WTO and Investment Law
This course covers the basics of international trade and investment law, which are of vital importance for a business lawyer in the 21st century. To start with, the basic institutional as well as substantive WTO rules are discussed. Attention is paid to the “constitution” of the WTO, its structure, rules on dispute settlement, and the main substantive rules laid down in WTO. Attention will be given as well to the implementation by the EU, one of the major WTO members. For different reasons, in recent years new rules are being negotiated outside the WTO, in bilateral or sometimes regional trade agreements. Having discussed the various WTO principles, we will inquire each time what key FTAs (notably those negotiated by the EU) seek to add to the WTO regime.
This overview is followed by an analysis of the rules regarding international investment. In recent years these rules have increasingly come to be seen as complementary to the traditional framework governing international trade. From a business perspective, the attraction is that –contrary to the international trade framework which is intergovernmental in nature— private parties have direct access to an international dispute settlement mechanism. At the same time, civil society is becoming increasingly concerned about the impact of so-called Investor-State Dispute Settlement on the policy space of governments (e.g., regarding public health and environmental regulation). In 2009, the EU received important new powers over international investment, in additional to international trade. The European institutions and the Member States are now grappling with the question how international trade and international investment rules are to be reconciled in a new generation of international economic agreements. The course will address this question as well.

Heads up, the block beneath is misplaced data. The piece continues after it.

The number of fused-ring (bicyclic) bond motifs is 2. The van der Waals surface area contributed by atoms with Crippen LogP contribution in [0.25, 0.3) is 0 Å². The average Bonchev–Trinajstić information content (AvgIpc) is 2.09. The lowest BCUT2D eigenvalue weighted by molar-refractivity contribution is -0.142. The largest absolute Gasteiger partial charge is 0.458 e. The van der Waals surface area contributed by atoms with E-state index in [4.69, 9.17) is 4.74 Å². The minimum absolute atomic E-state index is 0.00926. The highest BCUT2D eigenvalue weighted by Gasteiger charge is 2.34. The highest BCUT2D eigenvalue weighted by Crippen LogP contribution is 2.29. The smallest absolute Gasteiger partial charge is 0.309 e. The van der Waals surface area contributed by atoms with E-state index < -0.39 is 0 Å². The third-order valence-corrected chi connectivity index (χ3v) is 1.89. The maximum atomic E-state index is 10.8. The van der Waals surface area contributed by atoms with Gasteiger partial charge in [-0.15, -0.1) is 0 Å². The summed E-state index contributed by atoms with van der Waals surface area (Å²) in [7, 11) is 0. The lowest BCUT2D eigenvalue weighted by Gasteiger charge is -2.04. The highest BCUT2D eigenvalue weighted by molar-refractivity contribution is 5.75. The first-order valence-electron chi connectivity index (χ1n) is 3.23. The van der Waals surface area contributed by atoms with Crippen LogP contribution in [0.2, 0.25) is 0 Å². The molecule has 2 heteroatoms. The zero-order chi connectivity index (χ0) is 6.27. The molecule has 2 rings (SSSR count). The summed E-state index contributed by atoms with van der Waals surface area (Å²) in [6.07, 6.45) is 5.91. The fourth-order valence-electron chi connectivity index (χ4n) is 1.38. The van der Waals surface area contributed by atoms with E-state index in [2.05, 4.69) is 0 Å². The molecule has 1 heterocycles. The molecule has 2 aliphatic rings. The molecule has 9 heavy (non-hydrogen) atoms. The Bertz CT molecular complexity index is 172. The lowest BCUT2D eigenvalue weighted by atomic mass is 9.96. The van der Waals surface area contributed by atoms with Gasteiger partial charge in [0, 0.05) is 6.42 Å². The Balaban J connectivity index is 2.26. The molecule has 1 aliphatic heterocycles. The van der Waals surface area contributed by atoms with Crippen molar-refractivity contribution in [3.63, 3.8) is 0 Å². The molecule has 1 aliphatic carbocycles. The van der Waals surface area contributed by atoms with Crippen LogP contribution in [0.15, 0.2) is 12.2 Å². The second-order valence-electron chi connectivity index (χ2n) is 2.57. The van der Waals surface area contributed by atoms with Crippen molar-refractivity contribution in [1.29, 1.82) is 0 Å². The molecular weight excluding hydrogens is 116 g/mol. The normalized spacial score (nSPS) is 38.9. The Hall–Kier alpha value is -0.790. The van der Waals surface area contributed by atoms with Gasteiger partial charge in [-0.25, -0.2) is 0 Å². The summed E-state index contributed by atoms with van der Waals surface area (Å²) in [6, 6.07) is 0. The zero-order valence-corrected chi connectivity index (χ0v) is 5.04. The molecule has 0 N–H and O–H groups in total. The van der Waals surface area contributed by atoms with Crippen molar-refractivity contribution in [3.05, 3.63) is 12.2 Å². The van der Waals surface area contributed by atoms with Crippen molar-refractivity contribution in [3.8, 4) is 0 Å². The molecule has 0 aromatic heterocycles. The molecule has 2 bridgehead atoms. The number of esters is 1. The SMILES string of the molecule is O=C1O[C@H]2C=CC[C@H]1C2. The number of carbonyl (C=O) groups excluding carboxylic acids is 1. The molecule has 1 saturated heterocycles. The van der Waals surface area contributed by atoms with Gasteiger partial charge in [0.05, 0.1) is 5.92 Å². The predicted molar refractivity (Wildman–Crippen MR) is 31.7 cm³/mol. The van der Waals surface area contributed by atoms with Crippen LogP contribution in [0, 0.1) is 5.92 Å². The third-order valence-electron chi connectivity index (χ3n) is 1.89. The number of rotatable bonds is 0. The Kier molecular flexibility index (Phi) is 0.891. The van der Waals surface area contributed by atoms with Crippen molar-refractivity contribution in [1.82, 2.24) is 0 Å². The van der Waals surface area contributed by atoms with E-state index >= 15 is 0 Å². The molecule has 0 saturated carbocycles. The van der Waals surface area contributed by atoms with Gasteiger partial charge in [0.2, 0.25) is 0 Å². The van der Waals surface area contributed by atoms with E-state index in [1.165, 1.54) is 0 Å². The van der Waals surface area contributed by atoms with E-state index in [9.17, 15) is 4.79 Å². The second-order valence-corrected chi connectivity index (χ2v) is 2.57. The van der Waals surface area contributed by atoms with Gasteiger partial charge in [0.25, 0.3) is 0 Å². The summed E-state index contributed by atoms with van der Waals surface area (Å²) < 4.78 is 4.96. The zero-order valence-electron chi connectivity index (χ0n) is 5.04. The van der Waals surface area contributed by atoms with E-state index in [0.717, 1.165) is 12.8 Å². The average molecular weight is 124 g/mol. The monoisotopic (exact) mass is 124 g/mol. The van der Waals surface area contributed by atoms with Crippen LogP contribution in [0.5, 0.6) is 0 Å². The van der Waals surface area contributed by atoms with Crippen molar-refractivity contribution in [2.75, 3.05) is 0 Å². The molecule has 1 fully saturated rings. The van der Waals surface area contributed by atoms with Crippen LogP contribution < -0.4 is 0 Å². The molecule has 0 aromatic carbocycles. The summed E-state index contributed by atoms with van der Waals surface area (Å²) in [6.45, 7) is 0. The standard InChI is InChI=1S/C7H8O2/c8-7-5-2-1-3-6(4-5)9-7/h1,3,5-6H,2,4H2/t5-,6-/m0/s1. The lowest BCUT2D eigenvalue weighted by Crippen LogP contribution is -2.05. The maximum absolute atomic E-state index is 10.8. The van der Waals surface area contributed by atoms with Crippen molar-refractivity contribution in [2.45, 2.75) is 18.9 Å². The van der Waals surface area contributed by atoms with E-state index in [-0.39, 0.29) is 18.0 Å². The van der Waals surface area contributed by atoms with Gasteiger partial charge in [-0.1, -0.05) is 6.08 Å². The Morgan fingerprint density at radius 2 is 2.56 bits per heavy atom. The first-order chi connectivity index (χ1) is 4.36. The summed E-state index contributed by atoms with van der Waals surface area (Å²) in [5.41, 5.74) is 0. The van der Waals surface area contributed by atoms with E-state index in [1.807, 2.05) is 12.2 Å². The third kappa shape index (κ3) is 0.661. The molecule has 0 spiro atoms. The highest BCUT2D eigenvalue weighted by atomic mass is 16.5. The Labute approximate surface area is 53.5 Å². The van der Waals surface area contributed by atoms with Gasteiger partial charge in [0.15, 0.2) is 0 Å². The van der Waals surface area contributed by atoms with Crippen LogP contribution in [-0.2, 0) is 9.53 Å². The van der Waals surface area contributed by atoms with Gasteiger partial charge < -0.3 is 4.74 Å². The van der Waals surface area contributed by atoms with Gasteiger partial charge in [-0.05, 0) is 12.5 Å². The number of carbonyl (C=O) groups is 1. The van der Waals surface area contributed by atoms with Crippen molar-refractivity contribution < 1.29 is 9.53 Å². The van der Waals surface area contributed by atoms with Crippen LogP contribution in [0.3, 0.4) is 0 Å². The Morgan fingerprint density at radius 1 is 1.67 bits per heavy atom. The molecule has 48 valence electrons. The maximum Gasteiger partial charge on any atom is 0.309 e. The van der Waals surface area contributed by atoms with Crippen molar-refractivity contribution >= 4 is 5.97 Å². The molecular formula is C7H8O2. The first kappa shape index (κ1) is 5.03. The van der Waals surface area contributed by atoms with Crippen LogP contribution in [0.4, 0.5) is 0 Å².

Europa Institute Steenschuur 25 2311 ES Leiden Phone: 071-527 7760 Website: www.europainstituut.nl Sheena Bruce, email@example.com Phone: +31 (0)71 527 7821